Embattled former National Security Adviser, Colonel Sambo Dasuki (retd.), has filed a fresh application to stop his trial for charges of alleged diversion of about $2.1bn arms procurement funds for PDP political campaign and personal use.
Dasuki filed the suite through his lawyers on Thursday before Justice Baba Yusuf of a Federal Capital Territory High Court in Maitama, Abuja, while the judge, fixed Friday (today) for the commencement of his trial alongside other co-accused.
Others who were on December 14, 2015 arraigned along with Dasuki on the same set of 19 counts are a former Director of Finance and Administration in the Office of the NSA, Shuaibu Salisu, and a former Director of the Nigerian National Petroleum Corporation, Aminu Baba-Kusa. Aminu-Kausa’s two firms – Acacia Holdings Limited and Reliance Referral Hospital Limited – are also part of the accused.
Whether the judge would be willing to take the fresh application filed by Dasuki on Friday (today) is yet unknown as the law guiding criminal proceedings prohibits the hearing of any interlocutory application aimed at halting a criminal trial.
The provisions of the Administration of Criminal Justice Act 2015 in its sections 306 and 396 stipulate that such interlocutory applications having to do with the merit of the charges filed should only be considered at the stage when the substantive issue in the case is being addressed.
Section 306 of the ACJ Act reads, “An application for stay of proceedings in respect of a criminal matter before the court shall not be entertained.”
Section 396 (1) and (2) of the law also reads: “The defendant to be tried on an information or charge shall be arraigned in accordance with the provisions of this Act relating to the taking of pleas and the procedure on it.
“After the plea has been taken the defendant may raise any objection to the validity of the charge or the information at any time before judgment provided that such objection shall only be considered along with the substantive issues and a ruling thereon made at the time of delivery of judgment.”
Justice Yusuf had on December 18 granted bail to Dasuki and the rest of his co-accused in the sum of N250m with one surety each.
On December 21, Justice Peter Affen of the same FCT High Court in Maitama, Abuja also granted bail to Dasuki and his co-defendants with respect to another set of 22 counts of misappropriation of about N13bn, which was part of the arms fund, in the sum of N250m with two sureties in like sum.
But upon being released from prison after meeting the bail conditions, Dasuki was reportedly re-arrested by the operatives of the Department of State Services, in whose custody he has since remained.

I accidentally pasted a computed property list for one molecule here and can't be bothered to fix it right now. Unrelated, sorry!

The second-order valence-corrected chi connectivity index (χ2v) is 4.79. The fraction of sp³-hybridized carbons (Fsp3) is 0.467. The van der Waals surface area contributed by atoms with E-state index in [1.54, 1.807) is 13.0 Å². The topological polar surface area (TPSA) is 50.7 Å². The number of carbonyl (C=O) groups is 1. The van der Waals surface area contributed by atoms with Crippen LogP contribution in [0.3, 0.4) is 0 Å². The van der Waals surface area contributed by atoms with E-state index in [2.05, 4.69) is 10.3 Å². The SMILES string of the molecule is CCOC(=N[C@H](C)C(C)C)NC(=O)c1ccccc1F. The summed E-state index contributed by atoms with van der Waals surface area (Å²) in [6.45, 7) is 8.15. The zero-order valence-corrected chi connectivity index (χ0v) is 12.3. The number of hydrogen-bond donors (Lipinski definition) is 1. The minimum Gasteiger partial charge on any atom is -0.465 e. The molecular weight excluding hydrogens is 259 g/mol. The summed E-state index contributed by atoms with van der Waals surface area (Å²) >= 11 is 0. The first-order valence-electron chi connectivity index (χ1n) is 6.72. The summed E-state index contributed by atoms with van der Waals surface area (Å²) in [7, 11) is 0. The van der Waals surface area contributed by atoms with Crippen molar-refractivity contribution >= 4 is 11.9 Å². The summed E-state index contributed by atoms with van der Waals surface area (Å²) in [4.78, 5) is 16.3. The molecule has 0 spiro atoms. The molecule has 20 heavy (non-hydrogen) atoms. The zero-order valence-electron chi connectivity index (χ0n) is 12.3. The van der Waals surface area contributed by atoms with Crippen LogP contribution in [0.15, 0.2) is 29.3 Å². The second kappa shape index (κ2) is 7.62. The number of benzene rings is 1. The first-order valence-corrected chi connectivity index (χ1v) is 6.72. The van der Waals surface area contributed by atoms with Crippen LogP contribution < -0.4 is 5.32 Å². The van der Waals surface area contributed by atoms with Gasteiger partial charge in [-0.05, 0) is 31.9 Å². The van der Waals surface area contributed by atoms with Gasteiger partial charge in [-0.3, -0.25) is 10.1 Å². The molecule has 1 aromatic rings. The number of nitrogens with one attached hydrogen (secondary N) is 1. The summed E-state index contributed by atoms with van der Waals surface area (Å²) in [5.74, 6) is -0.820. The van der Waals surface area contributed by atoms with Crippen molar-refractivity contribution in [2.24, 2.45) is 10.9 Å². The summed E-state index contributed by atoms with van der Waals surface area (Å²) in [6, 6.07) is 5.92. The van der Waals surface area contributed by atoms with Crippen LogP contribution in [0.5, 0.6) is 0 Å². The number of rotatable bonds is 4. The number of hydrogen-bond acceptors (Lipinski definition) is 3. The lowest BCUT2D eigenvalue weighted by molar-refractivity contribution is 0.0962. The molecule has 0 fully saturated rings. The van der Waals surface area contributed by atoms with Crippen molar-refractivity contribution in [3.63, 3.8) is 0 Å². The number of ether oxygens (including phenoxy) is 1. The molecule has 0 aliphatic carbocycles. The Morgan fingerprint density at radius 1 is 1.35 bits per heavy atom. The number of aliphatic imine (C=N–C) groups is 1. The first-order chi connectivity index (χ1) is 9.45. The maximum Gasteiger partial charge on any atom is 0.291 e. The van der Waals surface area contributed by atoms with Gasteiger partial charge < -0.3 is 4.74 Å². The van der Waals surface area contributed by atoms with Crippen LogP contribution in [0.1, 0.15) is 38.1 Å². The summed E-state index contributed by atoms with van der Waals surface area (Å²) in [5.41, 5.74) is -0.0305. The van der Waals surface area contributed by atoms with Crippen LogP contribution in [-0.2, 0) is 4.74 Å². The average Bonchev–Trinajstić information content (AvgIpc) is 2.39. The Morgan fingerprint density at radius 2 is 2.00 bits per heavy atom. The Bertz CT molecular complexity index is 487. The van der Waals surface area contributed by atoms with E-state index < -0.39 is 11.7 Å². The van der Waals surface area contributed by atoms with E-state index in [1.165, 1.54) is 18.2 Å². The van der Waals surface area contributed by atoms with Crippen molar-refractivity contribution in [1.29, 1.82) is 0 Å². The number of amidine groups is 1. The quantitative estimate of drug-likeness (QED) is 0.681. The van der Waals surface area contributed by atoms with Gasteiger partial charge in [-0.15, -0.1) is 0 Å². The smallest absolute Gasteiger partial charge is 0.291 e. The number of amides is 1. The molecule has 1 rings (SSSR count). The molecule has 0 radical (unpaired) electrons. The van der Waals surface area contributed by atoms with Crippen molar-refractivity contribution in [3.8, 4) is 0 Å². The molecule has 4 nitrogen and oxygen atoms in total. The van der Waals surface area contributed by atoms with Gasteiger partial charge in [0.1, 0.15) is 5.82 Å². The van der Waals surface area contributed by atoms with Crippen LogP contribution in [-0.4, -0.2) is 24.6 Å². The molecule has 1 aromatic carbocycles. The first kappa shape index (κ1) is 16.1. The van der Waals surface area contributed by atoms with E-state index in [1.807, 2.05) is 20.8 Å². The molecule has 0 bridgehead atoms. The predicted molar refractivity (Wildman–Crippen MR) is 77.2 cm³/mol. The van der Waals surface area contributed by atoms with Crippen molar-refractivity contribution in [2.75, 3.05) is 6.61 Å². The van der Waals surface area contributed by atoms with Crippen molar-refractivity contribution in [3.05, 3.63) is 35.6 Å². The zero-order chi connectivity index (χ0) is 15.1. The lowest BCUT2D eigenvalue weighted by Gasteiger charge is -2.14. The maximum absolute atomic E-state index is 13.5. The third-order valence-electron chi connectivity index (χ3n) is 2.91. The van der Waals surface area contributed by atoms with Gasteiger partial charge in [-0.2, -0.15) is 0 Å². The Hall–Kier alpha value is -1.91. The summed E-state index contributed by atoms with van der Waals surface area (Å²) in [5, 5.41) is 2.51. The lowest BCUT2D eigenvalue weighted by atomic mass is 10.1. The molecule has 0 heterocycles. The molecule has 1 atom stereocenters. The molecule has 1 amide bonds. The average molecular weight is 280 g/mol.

The defence lawyers are of the view that their client’s re-arrest constituted an act of contempt and that his trial should be stopped on that basis.
The prosecution was scheduled to open its trial by calling its first witness on Thursday but was stalled due to the absence of Dasuki’s lawyers, Mr. Joseph Daudu (SAN) and Mr. Ahmed Raji (SAN), who had written to the court that they would be in Kogi State for an election petition case on Thursday.
Prosecuting counsel for EFCC, Mr. Rotimi Jacobs (SAN), and other defence counsel in the case did not oppose the request by Dasuki’s lawyers.
The judge then fixed the trial for 10am on Friday (today).
Earlier on Thursday, the judge had to stand down the matter for about one hour, to await the arrival of Dasuki, who was being conveyed to the court by the operatives of the DSS.
Justice Yusuf stood the case down till 11am after an assurance by Jacobs that the DSS operatives conveying the ex-NSA to court were already on their way.
The court reconstituted at about 11am and the letter by Dasuki’s lawyers was considered.
Though Jacobs raised concerns about the delay which the request by the defence lawyers would cause, he conceded to the request as did the other defence lawyers, comprising Messrs Wale Akoni (SAN), Solomon Umoh (SAN) and A.U Mustapha.
The accused persons, in the 19 counts, were accused of misappropriating about N32bn between January 13, 2013 and April 17, 2015, amounting to an offence of criminal breach of trust to provisions of section 315 of the Penal Code Act, and section 17 (b) of the EFCC Act, 2004.
They were charged with dishonest receipt of stolen property in breach of sections 97 and 317 of the Penal Code Act as well as receipt of proceeds of criminal conducts in breach of section 17(b) of the EFCC Act.
By Olisemeka Obeche